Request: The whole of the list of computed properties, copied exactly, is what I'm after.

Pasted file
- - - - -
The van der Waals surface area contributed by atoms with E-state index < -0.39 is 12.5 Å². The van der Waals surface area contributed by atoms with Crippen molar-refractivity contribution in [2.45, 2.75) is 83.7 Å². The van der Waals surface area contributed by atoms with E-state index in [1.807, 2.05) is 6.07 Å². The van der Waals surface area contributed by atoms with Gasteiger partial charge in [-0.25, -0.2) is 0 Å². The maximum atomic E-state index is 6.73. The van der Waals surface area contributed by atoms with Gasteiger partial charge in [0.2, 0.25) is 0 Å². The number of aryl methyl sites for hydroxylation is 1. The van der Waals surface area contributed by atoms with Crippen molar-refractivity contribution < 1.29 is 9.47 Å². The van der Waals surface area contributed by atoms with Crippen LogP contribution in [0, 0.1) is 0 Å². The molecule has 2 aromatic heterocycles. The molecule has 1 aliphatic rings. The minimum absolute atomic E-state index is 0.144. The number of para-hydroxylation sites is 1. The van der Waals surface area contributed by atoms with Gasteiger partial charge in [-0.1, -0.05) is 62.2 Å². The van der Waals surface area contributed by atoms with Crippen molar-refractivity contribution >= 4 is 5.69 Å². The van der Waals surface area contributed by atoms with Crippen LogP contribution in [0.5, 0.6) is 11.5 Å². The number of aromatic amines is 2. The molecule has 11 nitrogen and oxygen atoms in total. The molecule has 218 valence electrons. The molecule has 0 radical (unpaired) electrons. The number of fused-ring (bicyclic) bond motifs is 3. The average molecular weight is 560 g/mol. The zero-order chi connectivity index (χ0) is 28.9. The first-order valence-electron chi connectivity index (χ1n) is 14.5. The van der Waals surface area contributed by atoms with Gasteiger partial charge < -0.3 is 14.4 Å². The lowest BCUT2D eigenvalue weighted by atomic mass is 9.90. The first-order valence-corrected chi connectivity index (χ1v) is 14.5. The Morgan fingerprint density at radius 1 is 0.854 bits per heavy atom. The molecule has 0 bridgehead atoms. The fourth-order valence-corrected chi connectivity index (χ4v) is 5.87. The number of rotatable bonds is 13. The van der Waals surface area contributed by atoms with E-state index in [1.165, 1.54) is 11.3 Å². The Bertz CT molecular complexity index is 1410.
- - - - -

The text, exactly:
The van der Waals surface area contributed by atoms with E-state index < -0.39 is 12.5 Å². The van der Waals surface area contributed by atoms with Crippen molar-refractivity contribution in [2.45, 2.75) is 83.7 Å². The van der Waals surface area contributed by atoms with E-state index in [1.807, 2.05) is 6.07 Å². The van der Waals surface area contributed by atoms with Gasteiger partial charge in [-0.25, -0.2) is 0 Å². The maximum atomic E-state index is 6.73. The van der Waals surface area contributed by atoms with Gasteiger partial charge in [0.2, 0.25) is 0 Å². The number of aryl methyl sites for hydroxylation is 1. The van der Waals surface area contributed by atoms with Crippen molar-refractivity contribution < 1.29 is 9.47 Å². The van der Waals surface area contributed by atoms with Crippen LogP contribution in [0, 0.1) is 0 Å². The molecule has 2 aromatic heterocycles. The molecule has 1 aliphatic rings. The minimum absolute atomic E-state index is 0.144. The number of para-hydroxylation sites is 1. The van der Waals surface area contributed by atoms with Gasteiger partial charge in [-0.1, -0.05) is 62.2 Å². The van der Waals surface area contributed by atoms with Crippen molar-refractivity contribution >= 4 is 5.69 Å². The van der Waals surface area contributed by atoms with Crippen LogP contribution in [0.5, 0.6) is 11.5 Å². The number of aromatic amines is 2. The molecule has 11 nitrogen and oxygen atoms in total. The molecule has 218 valence electrons. The molecule has 0 radical (unpaired) electrons. The number of fused-ring (bicyclic) bond motifs is 3. The average molecular weight is 560 g/mol. The zero-order chi connectivity index (χ0) is 28.9. The first-order valence-electron chi connectivity index (χ1n) is 14.5. The van der Waals surface area contributed by atoms with Gasteiger partial charge < -0.3 is 14.4 Å². The lowest BCUT2D eigenvalue weighted by atomic mass is 9.90. The first-order valence-corrected chi connectivity index (χ1v) is 14.5. The Morgan fingerprint density at radius 1 is 0.854 bits per heavy atom. The molecule has 0 bridgehead atoms. The fourth-order valence-corrected chi connectivity index (χ4v) is 5.87. The number of rotatable bonds is 13. The van der Waals surface area contributed by atoms with E-state index in [1.165, 1.54) is 11.3 Å². The Bertz CT molecular complexity index is 1410.